Just moments after arriving from Kandahar, Prince Harry said that his 10-week stint as a soldier in Afghanistan was one of the best times of his life.
''It was fantastic. It was an opportunity that I was wanting to do the whole time and to be able to do it -- I was hugely grateful for having the opportunity," he told reporters. "I did enjoy it a little bit more that I should have, not in a sick way, but I enjoyed being out there, every element had something different about it. But actually being out in the middle of nowhere, with the stars out, is just a fantastic place to be,'' he enthused.
The Prince may have been in a war zone in the wilds of Afghanistan, but he still appreciated his surroundings."It's hard to actually bring yourself back to reality and say 'No, I could actually get shot at any point' just because the area itself was so nice. Two mornings before I left was the first morning I heard birds sing in the desert."
Fearing for the Prince's safety, a deal was struck between the British Ministry Of Defense and all British media outlets that they would leave him alone while he was on active duty. In return, British reporters were allowed to record interviews and film him in action, on the battleground. They were not however, able to report anything until he was safely home. The result is a detailed account of a warrior prince.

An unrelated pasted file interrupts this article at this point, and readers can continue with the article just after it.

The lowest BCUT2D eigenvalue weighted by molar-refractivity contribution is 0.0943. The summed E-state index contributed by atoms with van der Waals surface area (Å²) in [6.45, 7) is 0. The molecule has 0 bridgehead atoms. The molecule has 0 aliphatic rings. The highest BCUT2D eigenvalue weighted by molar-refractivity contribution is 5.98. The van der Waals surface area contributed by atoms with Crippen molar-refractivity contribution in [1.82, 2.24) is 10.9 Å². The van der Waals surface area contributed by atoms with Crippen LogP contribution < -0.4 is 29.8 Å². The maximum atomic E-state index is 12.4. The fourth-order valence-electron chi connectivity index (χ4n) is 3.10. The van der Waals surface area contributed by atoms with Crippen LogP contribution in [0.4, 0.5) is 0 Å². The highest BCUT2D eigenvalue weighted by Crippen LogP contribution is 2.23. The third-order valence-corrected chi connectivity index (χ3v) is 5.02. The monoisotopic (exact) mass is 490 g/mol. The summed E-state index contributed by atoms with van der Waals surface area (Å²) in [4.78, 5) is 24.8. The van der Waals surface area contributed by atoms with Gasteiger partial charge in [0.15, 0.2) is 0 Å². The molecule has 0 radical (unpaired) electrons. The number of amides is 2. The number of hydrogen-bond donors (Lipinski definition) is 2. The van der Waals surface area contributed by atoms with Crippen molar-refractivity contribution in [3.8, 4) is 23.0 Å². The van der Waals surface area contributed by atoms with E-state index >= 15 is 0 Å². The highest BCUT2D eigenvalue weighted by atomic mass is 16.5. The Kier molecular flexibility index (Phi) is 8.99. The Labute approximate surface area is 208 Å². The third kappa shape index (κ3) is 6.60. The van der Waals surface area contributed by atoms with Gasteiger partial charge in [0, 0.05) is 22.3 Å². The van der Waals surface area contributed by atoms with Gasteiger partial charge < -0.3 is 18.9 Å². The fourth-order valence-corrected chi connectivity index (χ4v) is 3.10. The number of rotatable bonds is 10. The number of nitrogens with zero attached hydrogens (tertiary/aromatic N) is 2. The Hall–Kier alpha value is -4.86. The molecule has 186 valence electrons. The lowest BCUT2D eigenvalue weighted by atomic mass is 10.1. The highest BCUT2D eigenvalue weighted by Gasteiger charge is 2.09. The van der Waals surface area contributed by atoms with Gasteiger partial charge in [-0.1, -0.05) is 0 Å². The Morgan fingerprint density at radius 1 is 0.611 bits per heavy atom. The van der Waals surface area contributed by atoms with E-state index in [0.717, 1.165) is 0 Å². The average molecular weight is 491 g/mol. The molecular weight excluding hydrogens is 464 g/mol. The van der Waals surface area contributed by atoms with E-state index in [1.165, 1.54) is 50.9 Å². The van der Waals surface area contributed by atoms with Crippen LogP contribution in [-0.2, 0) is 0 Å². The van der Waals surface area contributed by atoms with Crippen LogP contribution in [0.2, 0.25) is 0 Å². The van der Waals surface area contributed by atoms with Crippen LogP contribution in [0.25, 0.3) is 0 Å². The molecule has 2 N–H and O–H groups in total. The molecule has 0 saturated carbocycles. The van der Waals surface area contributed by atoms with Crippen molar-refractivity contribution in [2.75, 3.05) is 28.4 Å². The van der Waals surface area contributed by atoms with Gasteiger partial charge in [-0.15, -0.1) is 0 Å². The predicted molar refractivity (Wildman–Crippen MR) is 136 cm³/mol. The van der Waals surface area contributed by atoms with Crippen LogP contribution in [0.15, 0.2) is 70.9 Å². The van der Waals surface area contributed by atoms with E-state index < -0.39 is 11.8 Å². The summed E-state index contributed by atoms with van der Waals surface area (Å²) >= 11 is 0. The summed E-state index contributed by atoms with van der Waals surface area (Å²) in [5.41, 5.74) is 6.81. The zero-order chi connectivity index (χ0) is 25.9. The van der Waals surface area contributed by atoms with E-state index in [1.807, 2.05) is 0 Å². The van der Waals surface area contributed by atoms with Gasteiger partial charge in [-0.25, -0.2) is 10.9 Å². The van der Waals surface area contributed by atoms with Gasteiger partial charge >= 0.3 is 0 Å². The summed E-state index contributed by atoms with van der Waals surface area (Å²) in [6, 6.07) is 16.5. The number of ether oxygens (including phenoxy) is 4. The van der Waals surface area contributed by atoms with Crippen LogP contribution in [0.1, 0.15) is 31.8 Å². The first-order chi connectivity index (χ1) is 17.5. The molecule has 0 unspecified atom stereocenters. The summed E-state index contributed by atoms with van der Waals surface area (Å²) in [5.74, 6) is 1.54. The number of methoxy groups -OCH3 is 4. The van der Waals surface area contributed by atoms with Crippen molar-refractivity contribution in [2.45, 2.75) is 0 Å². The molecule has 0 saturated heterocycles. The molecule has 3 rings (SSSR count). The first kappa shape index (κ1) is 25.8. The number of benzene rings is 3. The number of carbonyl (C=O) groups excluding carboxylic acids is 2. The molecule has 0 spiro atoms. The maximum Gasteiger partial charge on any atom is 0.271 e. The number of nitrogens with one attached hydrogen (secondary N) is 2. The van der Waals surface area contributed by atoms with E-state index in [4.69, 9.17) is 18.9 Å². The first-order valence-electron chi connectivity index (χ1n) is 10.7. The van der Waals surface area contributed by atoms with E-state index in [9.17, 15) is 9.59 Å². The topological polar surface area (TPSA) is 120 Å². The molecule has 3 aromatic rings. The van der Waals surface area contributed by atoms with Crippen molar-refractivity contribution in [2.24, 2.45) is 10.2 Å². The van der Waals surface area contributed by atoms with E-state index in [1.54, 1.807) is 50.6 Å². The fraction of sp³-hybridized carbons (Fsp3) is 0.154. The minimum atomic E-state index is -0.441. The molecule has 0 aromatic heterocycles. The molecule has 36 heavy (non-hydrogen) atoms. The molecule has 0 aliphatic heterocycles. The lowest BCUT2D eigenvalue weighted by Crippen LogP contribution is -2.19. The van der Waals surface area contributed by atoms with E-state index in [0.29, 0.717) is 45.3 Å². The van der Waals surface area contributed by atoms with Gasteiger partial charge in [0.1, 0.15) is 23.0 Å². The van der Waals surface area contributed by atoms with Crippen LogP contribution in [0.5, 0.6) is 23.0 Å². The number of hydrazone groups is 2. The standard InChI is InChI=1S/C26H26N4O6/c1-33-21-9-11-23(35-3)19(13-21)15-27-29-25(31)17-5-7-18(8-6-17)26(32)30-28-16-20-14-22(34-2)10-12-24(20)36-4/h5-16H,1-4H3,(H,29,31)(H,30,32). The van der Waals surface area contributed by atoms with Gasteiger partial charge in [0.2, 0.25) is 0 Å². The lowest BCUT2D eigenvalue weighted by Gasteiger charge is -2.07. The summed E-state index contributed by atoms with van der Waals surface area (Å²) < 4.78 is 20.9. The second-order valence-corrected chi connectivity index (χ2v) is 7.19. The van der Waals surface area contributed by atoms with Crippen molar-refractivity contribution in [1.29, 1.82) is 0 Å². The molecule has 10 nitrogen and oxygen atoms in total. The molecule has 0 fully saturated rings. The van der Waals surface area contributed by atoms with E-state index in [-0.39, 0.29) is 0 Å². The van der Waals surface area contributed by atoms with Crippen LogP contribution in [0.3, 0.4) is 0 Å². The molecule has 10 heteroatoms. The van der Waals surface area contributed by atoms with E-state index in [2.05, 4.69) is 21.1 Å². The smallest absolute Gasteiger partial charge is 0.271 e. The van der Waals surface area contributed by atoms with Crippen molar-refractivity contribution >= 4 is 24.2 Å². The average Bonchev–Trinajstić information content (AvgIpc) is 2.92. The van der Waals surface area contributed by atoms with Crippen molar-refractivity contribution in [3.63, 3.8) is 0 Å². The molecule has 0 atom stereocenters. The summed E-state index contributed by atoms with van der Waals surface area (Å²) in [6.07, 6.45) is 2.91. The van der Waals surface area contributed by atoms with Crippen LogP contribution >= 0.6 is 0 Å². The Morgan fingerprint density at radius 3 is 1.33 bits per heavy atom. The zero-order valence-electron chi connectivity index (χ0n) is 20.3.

Harry praised the British media. ''I was surprised by the way that the British media kept to their side of the bargain and I hate to say it but, no, I'm very grateful for that and thanks to all the British media for keeping their mouths shut," he said, adding, "I know for a fact that there was stuff they did behind the scenes to stop stuff coming out which was massively kind of them. But at the same time it doesn't surprise me that once again it was media, foreign media, that spilled the beans, so yes it's a shame but to be expected I guess.''
Once dubbed 'the party prince' by the British tabloids, Harry has been known more for his late night carousing than his military career.
But these days he is known as 'Harry the Hero,' something which he insists he is not. ''No, I wouldn't say that I am a hero. There were two injured guys who came back on the plane with us who were essentially comatose throughout the whole way. One had lost two limbs -- a left arm and a right leg -- and another guy who was saved by his mate's body being in the way but took shrapnel to the neck. Both (were) out cold throughout the whole of the flight. Those are the heroes, those were guys who had been blown up by a mine that they had no idea about, serving their country, doing a normal patrol, doing what they know is best.''
Prince Harry appeared to be comfortable in his new role. In Afghanistan, he was manning machine guns and went on foot patrol. But his main military role was as a forward air controller or JTAC, calling on air strikes on enemy positions.
He described what was going through his mind when he was fighting on the frontline, at times just 500 yards from the Taliban. "It's war, it's hell, but no, I don't know, you do what you have to do, what's necessary to save your own guys. If you need to drop a bomb, worst case scenario, then you will, but then that's just the way it is, that's the way things go. It's not nice to drop bombs and sort of give that position to people to have to do but to save lives, that's what happens."